Addison Lee snaps up Green Tomato Cars, Travelhire and Brunel

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Addison Lee has acquired London rival Green Tomato Cars, together with its associated brands Brunel and Travelhire, for an undisclosed sum.

The deal takes the combined Addison Lee taxi, private hire and courier fleet to more than 7,500 vehicles. This deal follows Addison Lee’s strong financial results for 2022 in the wake of the acquisition of ComCab London in July 2021, which gave its customers access to private hire, taxi and courier services on one platform.

Founded in 2006, Green Tomato Cars has been a pioneer in offering eco-friendly private hire services in the capital. It initially ran a fleet of 300 Toyota Prius hybrids, and in 2021 announced it was switching its fleet to Volkswagen ID.3 electric cars. Green Tomato Cars focused on business users, while its sister company Travelhire offered more up-market executive chauffeuring services.

Travelhire group acquired Brunel in 2021, following five years of ownership by rental giant Europcar, which purchased the company from the Edwards family in 2016.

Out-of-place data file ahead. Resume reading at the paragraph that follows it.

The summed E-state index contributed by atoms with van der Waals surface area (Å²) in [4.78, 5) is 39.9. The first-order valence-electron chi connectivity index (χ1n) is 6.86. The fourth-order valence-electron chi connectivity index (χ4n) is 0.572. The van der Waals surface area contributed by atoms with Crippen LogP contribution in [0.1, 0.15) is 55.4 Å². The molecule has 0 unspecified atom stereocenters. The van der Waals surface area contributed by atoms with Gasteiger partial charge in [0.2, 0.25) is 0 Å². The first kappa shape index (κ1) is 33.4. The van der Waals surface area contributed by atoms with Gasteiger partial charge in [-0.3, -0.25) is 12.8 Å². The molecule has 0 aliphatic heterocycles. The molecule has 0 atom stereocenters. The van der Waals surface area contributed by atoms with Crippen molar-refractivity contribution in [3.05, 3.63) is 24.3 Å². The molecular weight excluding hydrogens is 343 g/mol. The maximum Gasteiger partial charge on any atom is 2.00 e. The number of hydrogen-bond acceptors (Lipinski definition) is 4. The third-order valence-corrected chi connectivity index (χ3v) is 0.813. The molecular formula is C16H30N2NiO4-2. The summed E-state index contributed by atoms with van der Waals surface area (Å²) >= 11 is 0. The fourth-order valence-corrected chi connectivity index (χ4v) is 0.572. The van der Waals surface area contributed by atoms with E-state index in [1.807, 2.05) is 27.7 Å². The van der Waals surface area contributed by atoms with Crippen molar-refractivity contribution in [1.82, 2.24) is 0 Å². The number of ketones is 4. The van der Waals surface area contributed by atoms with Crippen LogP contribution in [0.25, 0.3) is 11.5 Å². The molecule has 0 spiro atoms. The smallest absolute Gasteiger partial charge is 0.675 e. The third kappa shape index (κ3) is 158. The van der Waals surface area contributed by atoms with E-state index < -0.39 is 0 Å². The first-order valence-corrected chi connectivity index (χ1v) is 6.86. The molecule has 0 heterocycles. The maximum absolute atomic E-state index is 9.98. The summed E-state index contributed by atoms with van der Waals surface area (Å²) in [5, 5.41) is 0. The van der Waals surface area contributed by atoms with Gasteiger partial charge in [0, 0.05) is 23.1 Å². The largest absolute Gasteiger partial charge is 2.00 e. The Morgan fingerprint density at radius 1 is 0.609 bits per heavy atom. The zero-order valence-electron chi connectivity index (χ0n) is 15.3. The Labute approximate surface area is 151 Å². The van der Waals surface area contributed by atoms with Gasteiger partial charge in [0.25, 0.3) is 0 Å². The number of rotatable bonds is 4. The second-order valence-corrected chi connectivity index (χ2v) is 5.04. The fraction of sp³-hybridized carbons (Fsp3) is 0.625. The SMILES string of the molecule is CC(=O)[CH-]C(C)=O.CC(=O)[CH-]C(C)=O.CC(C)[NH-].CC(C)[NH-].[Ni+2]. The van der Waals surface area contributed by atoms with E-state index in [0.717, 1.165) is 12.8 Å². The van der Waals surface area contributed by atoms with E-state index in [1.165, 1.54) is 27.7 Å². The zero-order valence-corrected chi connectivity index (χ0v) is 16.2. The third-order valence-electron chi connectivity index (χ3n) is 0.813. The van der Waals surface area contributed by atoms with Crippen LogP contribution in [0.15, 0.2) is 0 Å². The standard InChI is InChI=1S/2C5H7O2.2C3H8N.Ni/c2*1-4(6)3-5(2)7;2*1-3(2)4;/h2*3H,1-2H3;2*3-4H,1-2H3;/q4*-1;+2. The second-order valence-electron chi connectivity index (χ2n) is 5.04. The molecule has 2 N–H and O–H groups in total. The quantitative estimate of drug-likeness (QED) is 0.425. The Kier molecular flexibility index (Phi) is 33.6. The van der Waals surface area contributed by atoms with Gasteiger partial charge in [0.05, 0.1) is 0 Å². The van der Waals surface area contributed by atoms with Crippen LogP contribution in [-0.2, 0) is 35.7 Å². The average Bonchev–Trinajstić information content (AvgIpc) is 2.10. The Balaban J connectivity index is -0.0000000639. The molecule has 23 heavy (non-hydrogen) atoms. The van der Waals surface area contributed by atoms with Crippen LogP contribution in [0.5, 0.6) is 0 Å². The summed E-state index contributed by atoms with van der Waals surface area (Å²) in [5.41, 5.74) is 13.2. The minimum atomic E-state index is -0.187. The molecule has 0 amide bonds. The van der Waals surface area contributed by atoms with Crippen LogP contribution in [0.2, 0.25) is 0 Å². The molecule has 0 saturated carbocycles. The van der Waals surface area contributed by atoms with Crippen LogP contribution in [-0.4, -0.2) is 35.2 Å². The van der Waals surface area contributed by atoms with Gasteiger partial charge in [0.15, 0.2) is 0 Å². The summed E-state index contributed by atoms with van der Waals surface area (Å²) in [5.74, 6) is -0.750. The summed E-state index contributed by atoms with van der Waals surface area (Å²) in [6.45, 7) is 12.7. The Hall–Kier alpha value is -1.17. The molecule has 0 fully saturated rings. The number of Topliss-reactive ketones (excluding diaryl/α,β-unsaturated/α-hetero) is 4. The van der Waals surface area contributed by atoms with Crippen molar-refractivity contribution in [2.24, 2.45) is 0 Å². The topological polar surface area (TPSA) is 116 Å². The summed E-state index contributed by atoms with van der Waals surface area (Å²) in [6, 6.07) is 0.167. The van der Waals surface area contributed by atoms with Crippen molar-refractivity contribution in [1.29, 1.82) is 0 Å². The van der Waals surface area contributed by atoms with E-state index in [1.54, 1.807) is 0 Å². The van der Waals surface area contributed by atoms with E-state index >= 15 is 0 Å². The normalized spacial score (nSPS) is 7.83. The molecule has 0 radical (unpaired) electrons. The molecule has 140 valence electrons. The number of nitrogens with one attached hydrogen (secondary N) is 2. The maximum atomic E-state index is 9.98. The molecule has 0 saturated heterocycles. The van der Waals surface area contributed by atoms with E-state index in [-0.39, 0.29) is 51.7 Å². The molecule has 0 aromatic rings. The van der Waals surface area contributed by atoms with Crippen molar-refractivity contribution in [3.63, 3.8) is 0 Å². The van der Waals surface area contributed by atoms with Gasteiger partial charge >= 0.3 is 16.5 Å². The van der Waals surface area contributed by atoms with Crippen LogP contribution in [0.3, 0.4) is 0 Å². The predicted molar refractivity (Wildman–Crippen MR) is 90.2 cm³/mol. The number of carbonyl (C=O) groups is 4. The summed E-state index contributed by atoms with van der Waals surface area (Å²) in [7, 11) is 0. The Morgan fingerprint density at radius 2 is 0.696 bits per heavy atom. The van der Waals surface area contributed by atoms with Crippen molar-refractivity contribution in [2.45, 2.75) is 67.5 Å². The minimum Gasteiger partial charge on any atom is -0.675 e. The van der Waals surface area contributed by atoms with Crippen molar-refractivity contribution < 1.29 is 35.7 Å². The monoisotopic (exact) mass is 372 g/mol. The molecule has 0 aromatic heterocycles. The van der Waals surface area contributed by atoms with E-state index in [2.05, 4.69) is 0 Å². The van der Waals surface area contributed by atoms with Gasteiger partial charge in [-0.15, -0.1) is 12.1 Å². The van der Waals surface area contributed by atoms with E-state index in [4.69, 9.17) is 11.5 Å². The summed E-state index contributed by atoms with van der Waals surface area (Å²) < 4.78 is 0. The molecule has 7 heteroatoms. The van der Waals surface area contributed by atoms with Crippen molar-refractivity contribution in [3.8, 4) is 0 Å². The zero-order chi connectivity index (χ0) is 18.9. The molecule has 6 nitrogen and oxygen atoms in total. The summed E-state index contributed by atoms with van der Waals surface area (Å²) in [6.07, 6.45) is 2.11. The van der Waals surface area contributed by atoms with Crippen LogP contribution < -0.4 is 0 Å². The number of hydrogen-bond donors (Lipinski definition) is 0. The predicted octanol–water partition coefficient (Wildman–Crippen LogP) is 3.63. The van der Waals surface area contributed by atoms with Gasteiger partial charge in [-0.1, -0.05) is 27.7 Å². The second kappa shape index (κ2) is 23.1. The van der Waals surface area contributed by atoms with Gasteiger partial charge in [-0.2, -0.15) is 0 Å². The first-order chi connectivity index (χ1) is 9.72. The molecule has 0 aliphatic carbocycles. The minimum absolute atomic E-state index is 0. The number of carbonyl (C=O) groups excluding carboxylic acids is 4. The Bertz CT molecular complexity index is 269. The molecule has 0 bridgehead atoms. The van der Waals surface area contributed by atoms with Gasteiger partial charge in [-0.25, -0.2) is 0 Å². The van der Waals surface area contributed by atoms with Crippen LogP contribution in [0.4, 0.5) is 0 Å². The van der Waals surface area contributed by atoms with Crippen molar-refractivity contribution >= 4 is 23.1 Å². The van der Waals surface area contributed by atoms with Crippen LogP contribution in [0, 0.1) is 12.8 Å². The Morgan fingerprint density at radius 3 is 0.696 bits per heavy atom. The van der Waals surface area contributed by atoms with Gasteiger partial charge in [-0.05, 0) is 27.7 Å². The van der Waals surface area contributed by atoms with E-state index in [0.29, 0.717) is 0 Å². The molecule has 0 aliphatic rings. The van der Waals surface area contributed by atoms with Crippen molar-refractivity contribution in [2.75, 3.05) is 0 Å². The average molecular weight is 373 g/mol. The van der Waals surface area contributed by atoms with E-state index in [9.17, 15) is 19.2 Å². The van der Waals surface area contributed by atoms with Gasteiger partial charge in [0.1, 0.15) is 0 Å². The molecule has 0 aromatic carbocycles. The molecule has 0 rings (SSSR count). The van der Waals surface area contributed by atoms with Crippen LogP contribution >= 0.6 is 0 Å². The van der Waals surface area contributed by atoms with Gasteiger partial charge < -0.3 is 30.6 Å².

Addison Lee has also invested heavily in EVs, adding more than 1,000 VW ID.4s following its commitment in November 2021 to transition its standard fleet to EVs.

Addison Lee CEO Liam Griffin said: “I’m pleased to see Addison Lee unite these great London companies with shared values focused on quality, reliability, and sustainability. The London private hire market is thriving, and this acquisition supports our growth and ability to meet every Londoner’s transport needs.”

Green Tomato Cars was acquired by Transdev in 2012, but was sold to Travelhire group in 2018, with company founder Jonny Goldstone returning as managing director. It is not clear whether Goldstone or Travelhire managing director Joe Bitran will stay with the business under Addison Lee’s ownership.

In an interview with Professional Driver shortly after the Travelhire-Green Tomato Cars merger, Bitran said he had tried to acquire Addison Lee from former owner Carlyle Group, before Carlyle sold the company back to the Griffin family.